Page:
The Family First report, Child Poverty: Don’t Mention Family Structure by Lindsay Mitchell extols the value of the institution of marriage. According to her, family structure is the elephant in the room when child poverty solutions are discussed.
“Unemployment, low wages, high housing costs and insufficient social security benefits are consistently blamed for child poverty yet a major culprit (if not the major culprit) is family malformation, that is, a lack of two married committed parents.”
So being not ‘married’ and therefore not ‘committed’ makes your child’s poverty your fault! Sole parents, valiantly struggling to cope with the aftermath of violent relationship, or a partner who has taken off to Australia leaving her literally holding the baby, or bereavement, will likely see her views as entirely irrelevant. Marriage or re-partnering can be a highly risky venture for many women. NZ has a shocking record of intimate partner violence and child abuse at the hands of step-fathers.
To say that parental breakup is the prime cause of child poverty is a bit like saying spots are the prime cause of measles. Financial mismanagement, ill-health, alcoholism, drug addictions, incarceration, poor housing, food insecurity, loss of work, lack of support, sick children can put unbearable stress on even good relationships.
In support of her theory that child policy is due to rise of sole parenthood Lindsay Mitchell uses the MSD graphic and says:
“The official source of child poverty statistics, the Household Incomes Report, only provides data extending back to 1982. Since then, all of the relative measures depicted below6 show the proportion of children in low-income households has risen. Each line charts the percentage of children living in households with incomes below varying percentages of the median household income. The most commonly used poverty threshold is 60 percent of the equivalised median household income after housing costs (AHC). In 2014, 23 percent of children lived in such households (blue line); in 1982, the proportion was 12%.”
What? No mention of the impact on child poverty of the Ruth Richardson benefit cuts of the early 90s? Lindsay Mitchell studiously ignores the sharp rise that is so clearly policy driven.
We can agree with her that sole parents and their children have higher rates of child poverty compared to married or defacto couples with children. But around 50% of poor children come from two parent households. In the welfare system, couples with children are in deep poverty as Boston and Chapple’s table shows. Coupledom itself hardly seems to be the answer. Perhaps a high number of sole parents and their children are poor because they don’t have enough to live on and neither do couples on benefits? Maybe policy should fix that?
It is deeply offensive to read this:
“It is not the intention of this paper to explore at length why marriage has fallen out of favour with most social science academics and policy-makers. The aim has been to show that marriage provides the best economic environment for raising children. The evidence is overwhelming and incontrovertible.“ p 41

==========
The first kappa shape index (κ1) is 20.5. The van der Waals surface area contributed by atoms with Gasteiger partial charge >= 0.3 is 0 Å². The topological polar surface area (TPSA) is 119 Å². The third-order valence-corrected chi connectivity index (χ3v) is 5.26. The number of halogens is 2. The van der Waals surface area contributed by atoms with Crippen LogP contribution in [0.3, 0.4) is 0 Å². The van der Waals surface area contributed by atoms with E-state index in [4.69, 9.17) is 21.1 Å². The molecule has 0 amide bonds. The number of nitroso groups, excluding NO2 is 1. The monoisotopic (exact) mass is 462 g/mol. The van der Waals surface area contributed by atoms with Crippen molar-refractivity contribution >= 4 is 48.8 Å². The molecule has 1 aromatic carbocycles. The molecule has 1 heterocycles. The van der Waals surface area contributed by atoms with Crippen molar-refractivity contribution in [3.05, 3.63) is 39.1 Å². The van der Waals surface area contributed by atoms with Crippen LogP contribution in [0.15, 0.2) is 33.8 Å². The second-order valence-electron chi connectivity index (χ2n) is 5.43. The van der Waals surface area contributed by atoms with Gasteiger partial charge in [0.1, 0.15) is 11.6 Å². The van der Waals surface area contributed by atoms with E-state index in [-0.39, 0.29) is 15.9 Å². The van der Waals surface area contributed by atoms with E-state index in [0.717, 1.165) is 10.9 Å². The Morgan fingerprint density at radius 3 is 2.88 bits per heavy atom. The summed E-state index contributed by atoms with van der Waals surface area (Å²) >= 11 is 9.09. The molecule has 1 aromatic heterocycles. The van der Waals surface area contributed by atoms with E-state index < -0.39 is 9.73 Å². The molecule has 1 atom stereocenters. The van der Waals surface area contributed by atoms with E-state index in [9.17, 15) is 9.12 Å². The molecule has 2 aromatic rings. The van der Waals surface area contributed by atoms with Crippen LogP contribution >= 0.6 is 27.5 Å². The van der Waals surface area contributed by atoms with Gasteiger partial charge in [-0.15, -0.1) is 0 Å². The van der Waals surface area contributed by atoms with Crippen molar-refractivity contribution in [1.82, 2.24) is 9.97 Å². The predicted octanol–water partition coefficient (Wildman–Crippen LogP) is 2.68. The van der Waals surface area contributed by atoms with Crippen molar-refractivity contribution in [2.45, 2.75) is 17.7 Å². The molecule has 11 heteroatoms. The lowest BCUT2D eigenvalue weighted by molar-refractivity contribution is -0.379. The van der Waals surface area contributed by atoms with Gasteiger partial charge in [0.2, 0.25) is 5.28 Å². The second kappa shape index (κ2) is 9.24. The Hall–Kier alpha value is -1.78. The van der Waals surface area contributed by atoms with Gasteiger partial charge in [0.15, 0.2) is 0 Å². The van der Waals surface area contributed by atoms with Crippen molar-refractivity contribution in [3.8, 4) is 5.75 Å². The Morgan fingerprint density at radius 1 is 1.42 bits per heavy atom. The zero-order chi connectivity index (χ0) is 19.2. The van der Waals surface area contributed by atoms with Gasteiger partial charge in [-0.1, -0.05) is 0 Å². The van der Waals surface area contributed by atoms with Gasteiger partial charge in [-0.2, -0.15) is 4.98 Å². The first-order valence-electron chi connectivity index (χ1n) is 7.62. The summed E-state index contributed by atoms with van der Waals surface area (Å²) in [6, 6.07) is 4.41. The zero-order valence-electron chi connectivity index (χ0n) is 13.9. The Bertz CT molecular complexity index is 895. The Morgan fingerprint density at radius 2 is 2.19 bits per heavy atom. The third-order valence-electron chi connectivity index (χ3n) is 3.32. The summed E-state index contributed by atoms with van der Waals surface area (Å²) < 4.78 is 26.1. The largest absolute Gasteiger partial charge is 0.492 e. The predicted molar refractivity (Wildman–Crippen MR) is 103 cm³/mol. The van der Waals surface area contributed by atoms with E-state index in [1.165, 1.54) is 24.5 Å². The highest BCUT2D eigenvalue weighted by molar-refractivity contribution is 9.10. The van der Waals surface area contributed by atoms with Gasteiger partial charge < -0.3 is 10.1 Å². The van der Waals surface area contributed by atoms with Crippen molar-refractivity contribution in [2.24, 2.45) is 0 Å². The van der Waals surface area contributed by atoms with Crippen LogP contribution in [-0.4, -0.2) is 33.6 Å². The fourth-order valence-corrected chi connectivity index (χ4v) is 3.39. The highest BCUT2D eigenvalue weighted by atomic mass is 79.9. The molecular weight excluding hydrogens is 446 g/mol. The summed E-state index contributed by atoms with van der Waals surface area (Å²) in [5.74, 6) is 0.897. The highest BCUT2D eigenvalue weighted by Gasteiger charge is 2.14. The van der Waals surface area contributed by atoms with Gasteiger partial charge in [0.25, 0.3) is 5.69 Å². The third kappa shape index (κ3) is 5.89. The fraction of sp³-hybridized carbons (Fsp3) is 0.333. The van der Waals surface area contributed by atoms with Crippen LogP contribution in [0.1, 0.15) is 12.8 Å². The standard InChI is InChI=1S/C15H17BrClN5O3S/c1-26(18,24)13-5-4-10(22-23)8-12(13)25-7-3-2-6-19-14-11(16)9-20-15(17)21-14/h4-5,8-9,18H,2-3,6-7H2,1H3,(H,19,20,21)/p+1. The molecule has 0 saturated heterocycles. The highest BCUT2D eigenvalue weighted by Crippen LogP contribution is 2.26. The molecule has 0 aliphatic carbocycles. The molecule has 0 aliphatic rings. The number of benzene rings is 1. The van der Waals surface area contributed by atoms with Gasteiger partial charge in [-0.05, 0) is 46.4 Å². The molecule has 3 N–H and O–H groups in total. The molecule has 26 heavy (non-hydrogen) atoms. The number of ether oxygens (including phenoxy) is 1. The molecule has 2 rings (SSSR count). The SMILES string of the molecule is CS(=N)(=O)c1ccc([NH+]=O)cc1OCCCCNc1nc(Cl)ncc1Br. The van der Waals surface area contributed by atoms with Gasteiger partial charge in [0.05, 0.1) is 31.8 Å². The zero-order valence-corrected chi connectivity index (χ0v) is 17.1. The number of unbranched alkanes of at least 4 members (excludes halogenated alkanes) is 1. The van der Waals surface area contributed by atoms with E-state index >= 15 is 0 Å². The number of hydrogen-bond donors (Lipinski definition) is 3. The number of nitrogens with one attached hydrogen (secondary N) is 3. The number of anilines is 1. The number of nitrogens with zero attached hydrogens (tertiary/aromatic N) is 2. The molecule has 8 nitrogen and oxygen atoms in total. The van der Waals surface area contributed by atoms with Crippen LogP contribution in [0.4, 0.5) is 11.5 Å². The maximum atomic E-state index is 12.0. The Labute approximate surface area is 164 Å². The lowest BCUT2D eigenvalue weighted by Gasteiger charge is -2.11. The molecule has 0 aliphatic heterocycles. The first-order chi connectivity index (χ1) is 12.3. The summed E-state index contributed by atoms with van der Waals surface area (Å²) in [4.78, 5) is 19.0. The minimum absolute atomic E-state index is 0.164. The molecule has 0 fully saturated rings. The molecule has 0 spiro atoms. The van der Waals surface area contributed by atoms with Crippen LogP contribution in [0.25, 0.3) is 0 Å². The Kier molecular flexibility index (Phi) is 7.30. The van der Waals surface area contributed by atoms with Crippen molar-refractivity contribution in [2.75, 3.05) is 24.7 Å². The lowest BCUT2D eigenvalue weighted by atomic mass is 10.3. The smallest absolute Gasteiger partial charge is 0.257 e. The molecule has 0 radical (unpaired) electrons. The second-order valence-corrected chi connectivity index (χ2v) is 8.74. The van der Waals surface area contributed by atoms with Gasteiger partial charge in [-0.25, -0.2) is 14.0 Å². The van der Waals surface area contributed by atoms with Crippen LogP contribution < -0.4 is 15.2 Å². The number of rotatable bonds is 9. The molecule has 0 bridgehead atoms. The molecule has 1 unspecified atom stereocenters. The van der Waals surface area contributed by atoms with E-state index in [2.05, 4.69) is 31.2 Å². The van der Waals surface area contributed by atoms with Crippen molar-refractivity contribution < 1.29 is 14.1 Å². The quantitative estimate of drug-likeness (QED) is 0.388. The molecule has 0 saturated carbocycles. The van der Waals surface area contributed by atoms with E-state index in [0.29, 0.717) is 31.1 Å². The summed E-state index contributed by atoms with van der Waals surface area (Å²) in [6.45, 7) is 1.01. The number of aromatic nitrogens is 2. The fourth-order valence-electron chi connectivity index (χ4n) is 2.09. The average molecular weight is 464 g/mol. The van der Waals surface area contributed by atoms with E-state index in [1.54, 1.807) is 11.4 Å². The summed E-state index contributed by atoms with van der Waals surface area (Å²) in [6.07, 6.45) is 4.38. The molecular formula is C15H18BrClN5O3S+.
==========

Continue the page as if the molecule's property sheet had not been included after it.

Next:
Apart from the blanket statement that marriage is best when often it clearly is not, her snipe at left wing academics is misplaced. Thinkers on the left favour strong, caring, mature relationships of equals. The left reject the limitations of traditional marriages where the woman is assumed to be dependent on the man. Parents who are respectful and caring of each other do provide a good environment for children- this can often be found in ‘unwed’ groups, but is too often not found in those who are traditionally ‘wed’.
Among the three men endorsing this report is DR DON BRASH –for goodness sake!
“Once again, Lindsay Mitchell has produced a stunning indictment of society’s increasing indifference to marriage. There can’t any longer be any serious doubt that the breakdown of the institution of marriage has been a major contributor to economic and social poverty in New Zealand over recent decades. And easy access to no-questions-asked state welfare has in turn been an important contributor to that outcome.”
Excuse me Dr Brash—we have read your autobiography…
Lindsay Mitchell wants to claim child poverty is caused by marriage dissolution at the same time as she claims policy encourages that dissolution because separated couples are better off on welfare.
What exactly does Lindsay Mitchell want here? Less welfare? Policy implications of this report might be taken that she intends a reduction in the safety net yet further to limit ‘incentive to separate’ and to further stigmatize the unwed. These moves would be extremely dangerous. It is best to accept the world the way it is, rather than make policy for the world the way family values ideologues think it ought to be.
What is needed is a total review of how WINZ regards relationships in the welfare system. We should create conditions for good relationships to flourish. For example we should have individualised benefits like NZ Super. We should not pay married couples less just because they are married or defacto- payments, nor encourage spying on sole parents to sniff out unfolding new relationships so as to punish her with an investigation. Nor assume that any man who takes an interest in her should be expected to support her and her children financially. See CPAG report on relationship issues.